What is copyright?
U.S. copyright law exists to protect the rights of authors and creators (or the copyright holder) of original intellectual and creative works by granting control over the use, reproduction, performance, sale, and distribution for a limited time specified by copyright law. The rationale being that an economic incentive promotes the creation and dissemination of new works, which is a public good.
According to Section 106 , title 17, U.S. Code, the "Exclusive rights of the copyright holder" are:
(1) to reproduce the copyrighted work in copies or phonorecords;
(2) to prepare derivative works based upon the copyrighted work;
(3) to distribute copies or phonorecords of the copyrighted work to the public by sale or other transfer of ownership, or by rental, lease, or lending;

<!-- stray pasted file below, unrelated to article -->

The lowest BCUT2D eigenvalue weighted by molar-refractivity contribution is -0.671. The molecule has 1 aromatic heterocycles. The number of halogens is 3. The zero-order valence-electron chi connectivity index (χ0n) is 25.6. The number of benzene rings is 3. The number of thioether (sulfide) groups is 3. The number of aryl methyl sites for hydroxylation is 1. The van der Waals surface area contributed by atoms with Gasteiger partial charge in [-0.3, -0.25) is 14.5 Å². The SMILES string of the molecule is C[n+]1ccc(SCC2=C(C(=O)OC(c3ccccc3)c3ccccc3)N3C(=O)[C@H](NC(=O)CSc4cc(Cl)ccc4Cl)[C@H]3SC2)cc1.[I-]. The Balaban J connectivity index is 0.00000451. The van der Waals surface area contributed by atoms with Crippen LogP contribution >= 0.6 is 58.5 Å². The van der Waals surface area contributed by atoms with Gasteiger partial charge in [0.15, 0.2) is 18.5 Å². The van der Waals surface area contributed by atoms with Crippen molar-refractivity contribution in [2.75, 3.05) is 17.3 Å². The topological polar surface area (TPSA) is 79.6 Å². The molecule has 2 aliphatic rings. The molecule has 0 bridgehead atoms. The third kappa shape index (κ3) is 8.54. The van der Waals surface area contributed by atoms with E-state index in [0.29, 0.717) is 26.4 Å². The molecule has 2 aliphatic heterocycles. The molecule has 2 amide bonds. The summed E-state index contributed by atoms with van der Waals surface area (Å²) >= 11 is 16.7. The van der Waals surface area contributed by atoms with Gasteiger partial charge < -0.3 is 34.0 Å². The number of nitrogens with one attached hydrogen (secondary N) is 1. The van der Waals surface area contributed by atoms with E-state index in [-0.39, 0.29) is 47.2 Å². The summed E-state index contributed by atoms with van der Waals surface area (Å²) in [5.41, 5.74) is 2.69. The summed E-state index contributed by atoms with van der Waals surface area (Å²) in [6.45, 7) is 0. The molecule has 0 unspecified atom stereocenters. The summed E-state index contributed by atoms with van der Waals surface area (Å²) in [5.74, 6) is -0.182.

(4) in the case of literary, musical, dramatic, and choreographic works, pantomimes, and motion pictures and other audiovisual works, to perform the copyrighted work publicly;
(5) in the case of literary, musical, dramatic, and choreographic works, pantomimes, and pictorial, graphic, or sculptural works, including the individual images of a motion picture or other audiovisual work, to display the copyrighted work publicly; and
(6) in the case of sound recordings, to perform the copyrighted work publicly by means of a digital audio transmission.
Copyright automatically applies to all information once it is "fixed in a tangible medium" and it is not necessary to register for or provide notice of copyright.
However, there are limitations on copyright and exemptions for non-profit educational use. Sharing for educational purposes, providing appropriate attribution, and restricting access to a password protected content management system (Blackboard) are important considerations. However, none of these factors on their own suspends the rights of the copyright holder.